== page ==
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Staffordshire Bull Terrier Breed Guide & Pet Insurance

By Stacy Painter and medically reviewed by Jennifer Coates, DVM
published: October 3, 2023 • 6 min. read
brown and white staffordshire dog standing outside on sidewalk

Introduction to Staffordshire Bull Terriers

Staffordshire bull terriers are Terrier Group dogs of medium size known for being brave and clever. Yes, they have a somewhat troubled dog-fighting history. But as long as they are raised well, modern dogs of this breed are designed to be lovers, not fighters. Staffordshire bull terriers are strong, muscular, agile, and love kids. Their rock-solid build once brought success in European dog fighting pits. Yet modern Staffies are sweet-natured, eager to please, and wonderful family companions when adequately socialized.

Whether you’re looking for a purebred Staffordshire bull terrier, an adoptable dog, or a mixed breed with Staffie roots, here are some essential things to know about this dog breed.

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Size of Staffordshire Bull Terriers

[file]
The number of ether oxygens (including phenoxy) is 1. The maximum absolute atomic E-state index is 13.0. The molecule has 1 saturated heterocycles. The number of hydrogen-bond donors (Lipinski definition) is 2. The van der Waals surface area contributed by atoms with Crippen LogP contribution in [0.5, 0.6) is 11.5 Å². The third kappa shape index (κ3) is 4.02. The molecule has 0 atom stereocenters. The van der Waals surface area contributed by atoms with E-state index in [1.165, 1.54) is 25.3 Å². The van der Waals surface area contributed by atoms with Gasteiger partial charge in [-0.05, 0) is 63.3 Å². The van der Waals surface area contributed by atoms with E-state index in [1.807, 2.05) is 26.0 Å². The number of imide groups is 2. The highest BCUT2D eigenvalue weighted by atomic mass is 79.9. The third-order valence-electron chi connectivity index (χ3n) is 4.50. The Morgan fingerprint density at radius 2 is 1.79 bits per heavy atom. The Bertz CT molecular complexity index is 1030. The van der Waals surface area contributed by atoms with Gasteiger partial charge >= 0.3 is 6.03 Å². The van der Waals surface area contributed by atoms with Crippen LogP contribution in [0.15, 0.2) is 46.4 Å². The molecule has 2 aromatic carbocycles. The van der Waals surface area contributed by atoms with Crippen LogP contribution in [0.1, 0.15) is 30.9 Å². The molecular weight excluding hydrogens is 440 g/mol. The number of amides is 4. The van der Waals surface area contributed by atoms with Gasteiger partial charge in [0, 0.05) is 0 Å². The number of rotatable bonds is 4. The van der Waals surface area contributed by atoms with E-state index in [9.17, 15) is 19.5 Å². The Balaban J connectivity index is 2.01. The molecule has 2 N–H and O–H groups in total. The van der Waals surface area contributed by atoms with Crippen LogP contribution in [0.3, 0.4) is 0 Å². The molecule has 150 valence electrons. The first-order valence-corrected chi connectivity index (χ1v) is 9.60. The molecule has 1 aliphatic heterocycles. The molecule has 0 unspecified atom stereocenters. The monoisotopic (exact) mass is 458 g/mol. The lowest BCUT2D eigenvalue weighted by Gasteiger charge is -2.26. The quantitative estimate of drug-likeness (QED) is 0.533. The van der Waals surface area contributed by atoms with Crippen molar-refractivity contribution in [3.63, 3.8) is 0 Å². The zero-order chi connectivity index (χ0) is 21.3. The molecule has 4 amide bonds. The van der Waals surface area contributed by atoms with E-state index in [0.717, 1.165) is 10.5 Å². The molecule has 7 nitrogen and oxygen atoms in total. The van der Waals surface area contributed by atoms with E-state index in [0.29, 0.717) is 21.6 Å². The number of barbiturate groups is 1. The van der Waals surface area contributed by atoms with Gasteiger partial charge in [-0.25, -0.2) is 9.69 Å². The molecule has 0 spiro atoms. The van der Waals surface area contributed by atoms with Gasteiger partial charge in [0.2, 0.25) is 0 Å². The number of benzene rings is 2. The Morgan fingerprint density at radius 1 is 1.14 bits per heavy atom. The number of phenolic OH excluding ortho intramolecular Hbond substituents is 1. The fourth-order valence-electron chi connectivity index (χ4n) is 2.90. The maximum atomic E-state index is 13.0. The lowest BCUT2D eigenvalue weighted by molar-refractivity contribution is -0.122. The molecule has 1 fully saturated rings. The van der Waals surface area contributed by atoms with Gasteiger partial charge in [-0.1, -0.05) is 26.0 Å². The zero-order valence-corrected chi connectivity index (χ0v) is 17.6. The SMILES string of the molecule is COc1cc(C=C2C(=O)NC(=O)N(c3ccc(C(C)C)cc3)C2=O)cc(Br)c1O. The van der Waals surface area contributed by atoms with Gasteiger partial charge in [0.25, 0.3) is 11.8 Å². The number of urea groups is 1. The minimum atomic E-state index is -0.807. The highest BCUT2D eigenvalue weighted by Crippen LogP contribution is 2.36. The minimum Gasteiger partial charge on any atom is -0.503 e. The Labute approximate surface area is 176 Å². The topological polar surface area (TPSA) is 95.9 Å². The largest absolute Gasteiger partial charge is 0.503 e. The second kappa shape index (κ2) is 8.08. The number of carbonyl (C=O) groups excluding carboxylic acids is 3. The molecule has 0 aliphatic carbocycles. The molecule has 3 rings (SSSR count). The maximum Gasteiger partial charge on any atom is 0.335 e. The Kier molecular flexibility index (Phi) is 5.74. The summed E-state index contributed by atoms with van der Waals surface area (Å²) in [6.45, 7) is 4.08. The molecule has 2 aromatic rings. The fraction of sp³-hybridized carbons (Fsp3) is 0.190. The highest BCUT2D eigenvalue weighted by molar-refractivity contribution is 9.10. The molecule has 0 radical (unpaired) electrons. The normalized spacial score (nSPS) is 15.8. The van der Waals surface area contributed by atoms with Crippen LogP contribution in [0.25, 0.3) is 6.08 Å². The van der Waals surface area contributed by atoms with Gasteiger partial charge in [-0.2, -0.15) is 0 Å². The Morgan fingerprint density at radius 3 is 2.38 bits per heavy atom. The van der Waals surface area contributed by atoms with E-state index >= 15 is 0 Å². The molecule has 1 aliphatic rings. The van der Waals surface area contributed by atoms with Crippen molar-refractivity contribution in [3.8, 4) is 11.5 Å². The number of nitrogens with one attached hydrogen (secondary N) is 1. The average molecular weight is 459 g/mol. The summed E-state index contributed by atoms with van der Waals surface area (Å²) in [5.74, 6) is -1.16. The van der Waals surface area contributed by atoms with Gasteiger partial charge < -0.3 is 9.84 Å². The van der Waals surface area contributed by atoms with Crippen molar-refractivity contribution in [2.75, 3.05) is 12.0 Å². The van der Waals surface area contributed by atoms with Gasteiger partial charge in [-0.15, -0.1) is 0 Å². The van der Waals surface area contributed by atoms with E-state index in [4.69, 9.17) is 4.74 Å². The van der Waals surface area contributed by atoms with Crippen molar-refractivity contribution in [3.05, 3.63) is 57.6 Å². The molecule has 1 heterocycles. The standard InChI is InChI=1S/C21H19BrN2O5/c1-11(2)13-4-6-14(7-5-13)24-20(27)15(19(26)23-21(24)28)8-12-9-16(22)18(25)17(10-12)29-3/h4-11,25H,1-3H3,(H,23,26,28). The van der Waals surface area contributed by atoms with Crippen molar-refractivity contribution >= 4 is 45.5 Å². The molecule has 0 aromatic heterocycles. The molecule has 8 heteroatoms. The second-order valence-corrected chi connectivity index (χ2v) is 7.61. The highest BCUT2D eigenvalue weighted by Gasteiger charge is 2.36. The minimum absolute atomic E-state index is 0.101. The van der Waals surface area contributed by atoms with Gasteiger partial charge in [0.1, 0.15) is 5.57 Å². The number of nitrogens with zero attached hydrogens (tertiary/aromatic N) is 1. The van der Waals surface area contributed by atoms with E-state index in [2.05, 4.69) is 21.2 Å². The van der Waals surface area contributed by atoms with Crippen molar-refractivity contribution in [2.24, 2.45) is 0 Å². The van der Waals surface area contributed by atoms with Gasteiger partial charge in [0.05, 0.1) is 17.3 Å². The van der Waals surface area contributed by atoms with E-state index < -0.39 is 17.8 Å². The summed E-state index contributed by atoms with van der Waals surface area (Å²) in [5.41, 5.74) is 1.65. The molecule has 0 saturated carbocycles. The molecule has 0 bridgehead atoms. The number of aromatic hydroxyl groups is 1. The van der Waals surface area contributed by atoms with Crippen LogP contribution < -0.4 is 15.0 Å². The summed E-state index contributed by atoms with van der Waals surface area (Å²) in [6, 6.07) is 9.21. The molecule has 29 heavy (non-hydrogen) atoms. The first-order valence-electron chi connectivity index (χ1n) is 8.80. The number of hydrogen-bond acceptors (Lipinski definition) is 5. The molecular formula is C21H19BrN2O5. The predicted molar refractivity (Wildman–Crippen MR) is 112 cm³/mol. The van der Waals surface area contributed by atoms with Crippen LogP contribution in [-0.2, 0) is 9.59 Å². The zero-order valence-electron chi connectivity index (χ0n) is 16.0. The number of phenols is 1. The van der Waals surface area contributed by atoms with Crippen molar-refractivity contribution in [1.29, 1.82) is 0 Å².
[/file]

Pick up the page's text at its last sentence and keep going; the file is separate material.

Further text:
An adult male Staffordshire bull terrier weighs 28 to 38 pounds, and the female weighs 24 to 34 pounds. These dogs stand 14 to 16 inches tall when fully grown. They are considered to be fully grown between the ages of 12 and 18 months; however, many Staffies will get bulkier until they are two or three years old.

Here’s how big you can expect your Staffordshire bull terrier to get as the dog grows from puppyhood to adulthood. Female dogs weigh in on the low end of these ranges, and average males are at the high end of the weight ranges.   

Weight Chart3 months6 months9 months12 months
Male and female Staffordshire bull terriers8 – 15 lbs.16 – 27 lbs.20 – 34 lbs.22 – 37 lbs.
black staffordshire dog lying in grass with tennis ball

Characteristics of Staffordshire Bull Terriers

Staffordshire bull terriers are not particularly tall dogs but have a lot of muscle to them. They have short and broad heads, and their coats come in various colors. They still somewhat look like the brawling dogs of the past but have very different temperaments and can learn good manners with consistency and patience.

Staffies are generally best for experienced pet parents who can commit to ongoing training and show them the love they need every day. They often do best in households where they are the only pets because unless they have been extremely well-socialized, they may become aggressive around other dogs and can have a strong prey drive. On the other hand, they tend to be wonderful with children, but as is the case with all dogs, should never be left unsupervised around kids.